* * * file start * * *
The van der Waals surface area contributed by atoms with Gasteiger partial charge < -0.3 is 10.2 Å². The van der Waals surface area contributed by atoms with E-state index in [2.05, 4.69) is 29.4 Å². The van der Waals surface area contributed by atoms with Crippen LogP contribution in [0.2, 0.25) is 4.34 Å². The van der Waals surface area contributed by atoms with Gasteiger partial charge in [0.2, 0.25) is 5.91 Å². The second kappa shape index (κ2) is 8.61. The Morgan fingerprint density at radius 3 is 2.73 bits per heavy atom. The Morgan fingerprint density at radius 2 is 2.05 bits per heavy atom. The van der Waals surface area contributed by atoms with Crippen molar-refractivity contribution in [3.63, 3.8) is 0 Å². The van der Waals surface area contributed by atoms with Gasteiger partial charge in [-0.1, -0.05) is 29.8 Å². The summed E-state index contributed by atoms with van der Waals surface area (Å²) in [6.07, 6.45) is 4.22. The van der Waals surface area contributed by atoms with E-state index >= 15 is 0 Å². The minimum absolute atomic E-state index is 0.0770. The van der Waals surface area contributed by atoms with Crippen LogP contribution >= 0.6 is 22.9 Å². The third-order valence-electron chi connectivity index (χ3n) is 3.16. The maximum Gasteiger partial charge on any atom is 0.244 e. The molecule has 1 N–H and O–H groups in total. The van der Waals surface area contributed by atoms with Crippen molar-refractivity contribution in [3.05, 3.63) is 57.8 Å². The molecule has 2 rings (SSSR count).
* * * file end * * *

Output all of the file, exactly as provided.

The van der Waals surface area contributed by atoms with Gasteiger partial charge < -0.3 is 10.2 Å². The van der Waals surface area contributed by atoms with E-state index in [2.05, 4.69) is 29.4 Å². The van der Waals surface area contributed by atoms with Crippen LogP contribution in [0.2, 0.25) is 4.34 Å². The van der Waals surface area contributed by atoms with Gasteiger partial charge in [0.2, 0.25) is 5.91 Å². The second kappa shape index (κ2) is 8.61. The Morgan fingerprint density at radius 3 is 2.73 bits per heavy atom. The Morgan fingerprint density at radius 2 is 2.05 bits per heavy atom. The van der Waals surface area contributed by atoms with Crippen molar-refractivity contribution in [3.63, 3.8) is 0 Å². The van der Waals surface area contributed by atoms with Gasteiger partial charge in [-0.1, -0.05) is 29.8 Å². The summed E-state index contributed by atoms with van der Waals surface area (Å²) in [6.07, 6.45) is 4.22. The van der Waals surface area contributed by atoms with E-state index >= 15 is 0 Å². The minimum absolute atomic E-state index is 0.0770. The van der Waals surface area contributed by atoms with Crippen LogP contribution >= 0.6 is 22.9 Å². The third-order valence-electron chi connectivity index (χ3n) is 3.16. The maximum Gasteiger partial charge on any atom is 0.244 e. The molecule has 1 N–H and O–H groups in total. The van der Waals surface area contributed by atoms with Crippen molar-refractivity contribution in [3.05, 3.63) is 57.8 Å². The molecule has 2 rings (SSSR count).